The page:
Jan. 1st, 2011

the tree

Jan. 1st, 2011 09:39 pm
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when you see a sapling, a tree in the first of its youth, you see a young thing with promise, and potential, that still must be sheltered and cared for. You see the hope of a strong and established tree in the slinder frame and fragile branches.

it is that hope, and that dream of what the sapling will become that encourages you to care for it, support it, guide it through it's growth. but in truth, no amount of care or guidance can make a sapling grow. that comes from something within the sapling itself, and if that spark isn't there, your care is in vain.

as a sapling matures, you see its branches thicken, its trunk grow longer, and below it' root system mirrors the growth. there is a point where you can no longer care for the sapling and it must grow on it's own. It lays the groundwork to support itself against the elements, and to thrive no matter what the world gives it. Those sappling that fail to develop enough roots, often fall in the wind and rain, or under the snow of winter. It is an understanding of nature that not all sapplings adequately prepare themselves for what lies ahead.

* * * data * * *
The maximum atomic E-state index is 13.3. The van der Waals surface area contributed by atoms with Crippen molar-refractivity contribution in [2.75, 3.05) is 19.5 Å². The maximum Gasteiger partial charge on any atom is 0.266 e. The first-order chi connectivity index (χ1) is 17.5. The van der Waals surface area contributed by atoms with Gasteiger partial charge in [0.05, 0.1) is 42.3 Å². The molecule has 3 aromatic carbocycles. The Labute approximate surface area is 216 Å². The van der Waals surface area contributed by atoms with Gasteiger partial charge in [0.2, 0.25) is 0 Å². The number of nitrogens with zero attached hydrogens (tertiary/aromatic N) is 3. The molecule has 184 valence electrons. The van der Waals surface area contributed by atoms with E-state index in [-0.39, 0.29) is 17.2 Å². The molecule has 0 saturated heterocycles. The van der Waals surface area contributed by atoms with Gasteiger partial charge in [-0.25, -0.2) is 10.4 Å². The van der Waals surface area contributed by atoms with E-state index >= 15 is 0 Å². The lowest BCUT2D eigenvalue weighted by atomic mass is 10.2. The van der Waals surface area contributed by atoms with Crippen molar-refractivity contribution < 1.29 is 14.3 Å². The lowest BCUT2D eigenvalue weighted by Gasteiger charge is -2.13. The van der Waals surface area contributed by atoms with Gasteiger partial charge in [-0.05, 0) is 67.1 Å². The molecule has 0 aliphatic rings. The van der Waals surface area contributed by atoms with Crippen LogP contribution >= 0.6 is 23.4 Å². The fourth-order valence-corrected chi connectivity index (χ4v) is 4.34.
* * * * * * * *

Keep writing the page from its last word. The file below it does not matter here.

a tree that has survived several years past its youth often stands gaunt. straight, but showing the effects of the world on it. It has grown the way it needed to grow in order to survive on its own, and in its own way is a testament to strength and the resolve of its youth, even as it no longer quite mirrors the straight branches of the sapling it once was. Its trunk may be knotted, and it may have unpredicted bends in its branches - testaments to the obsticles it overcame and accomidated during its accention to the sky.
a testament to the maturity and growth it accomplished on its own, despite the challenges the world and the elements provided.

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